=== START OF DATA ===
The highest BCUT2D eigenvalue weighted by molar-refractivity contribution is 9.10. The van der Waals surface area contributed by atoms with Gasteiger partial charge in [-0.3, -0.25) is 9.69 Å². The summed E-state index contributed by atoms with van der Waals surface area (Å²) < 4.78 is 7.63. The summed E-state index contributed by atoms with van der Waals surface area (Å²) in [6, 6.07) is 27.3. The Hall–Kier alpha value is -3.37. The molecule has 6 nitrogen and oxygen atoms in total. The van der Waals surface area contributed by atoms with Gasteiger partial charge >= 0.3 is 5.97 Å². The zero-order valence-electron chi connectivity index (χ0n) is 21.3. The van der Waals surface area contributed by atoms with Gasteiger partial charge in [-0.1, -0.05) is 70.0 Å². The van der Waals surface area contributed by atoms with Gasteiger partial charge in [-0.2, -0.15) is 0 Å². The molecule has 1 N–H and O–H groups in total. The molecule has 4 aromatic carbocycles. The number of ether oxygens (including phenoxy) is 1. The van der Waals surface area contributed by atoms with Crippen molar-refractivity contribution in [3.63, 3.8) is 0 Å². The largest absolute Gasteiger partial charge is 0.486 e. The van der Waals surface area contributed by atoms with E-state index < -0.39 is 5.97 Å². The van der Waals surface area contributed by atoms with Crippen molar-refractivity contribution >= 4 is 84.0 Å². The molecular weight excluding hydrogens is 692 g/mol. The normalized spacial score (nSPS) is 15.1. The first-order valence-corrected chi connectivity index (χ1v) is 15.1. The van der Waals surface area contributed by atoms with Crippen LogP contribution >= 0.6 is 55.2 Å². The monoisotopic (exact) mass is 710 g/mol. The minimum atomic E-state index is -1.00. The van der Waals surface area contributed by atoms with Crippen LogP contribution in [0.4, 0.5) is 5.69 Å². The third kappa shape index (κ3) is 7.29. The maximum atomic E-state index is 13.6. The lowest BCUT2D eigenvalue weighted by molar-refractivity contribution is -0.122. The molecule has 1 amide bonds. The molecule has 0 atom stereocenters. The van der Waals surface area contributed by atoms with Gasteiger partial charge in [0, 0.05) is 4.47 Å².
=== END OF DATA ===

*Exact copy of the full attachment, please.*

The highest BCUT2D eigenvalue weighted by molar-refractivity contribution is 9.10. The van der Waals surface area contributed by atoms with Gasteiger partial charge in [-0.3, -0.25) is 9.69 Å². The summed E-state index contributed by atoms with van der Waals surface area (Å²) < 4.78 is 7.63. The summed E-state index contributed by atoms with van der Waals surface area (Å²) in [6, 6.07) is 27.3. The Hall–Kier alpha value is -3.37. The molecule has 6 nitrogen and oxygen atoms in total. The van der Waals surface area contributed by atoms with Gasteiger partial charge >= 0.3 is 5.97 Å². The zero-order valence-electron chi connectivity index (χ0n) is 21.3. The van der Waals surface area contributed by atoms with Gasteiger partial charge in [-0.1, -0.05) is 70.0 Å². The van der Waals surface area contributed by atoms with Gasteiger partial charge in [-0.2, -0.15) is 0 Å². The molecule has 1 N–H and O–H groups in total. The molecule has 4 aromatic carbocycles. The number of ether oxygens (including phenoxy) is 1. The van der Waals surface area contributed by atoms with Crippen molar-refractivity contribution in [3.63, 3.8) is 0 Å². The largest absolute Gasteiger partial charge is 0.486 e. The van der Waals surface area contributed by atoms with E-state index < -0.39 is 5.97 Å². The van der Waals surface area contributed by atoms with Crippen molar-refractivity contribution >= 4 is 84.0 Å². The molecular weight excluding hydrogens is 692 g/mol. The normalized spacial score (nSPS) is 15.1. The first-order valence-corrected chi connectivity index (χ1v) is 15.1. The van der Waals surface area contributed by atoms with Crippen LogP contribution >= 0.6 is 55.2 Å². The monoisotopic (exact) mass is 710 g/mol. The minimum atomic E-state index is -1.00. The van der Waals surface area contributed by atoms with Crippen LogP contribution in [0.4, 0.5) is 5.69 Å². The third kappa shape index (κ3) is 7.29. The maximum atomic E-state index is 13.6. The lowest BCUT2D eigenvalue weighted by molar-refractivity contribution is -0.122. The molecule has 1 amide bonds. The molecule has 0 atom stereocenters. The van der Waals surface area contributed by atoms with Gasteiger partial charge in [0, 0.05) is 4.47 Å².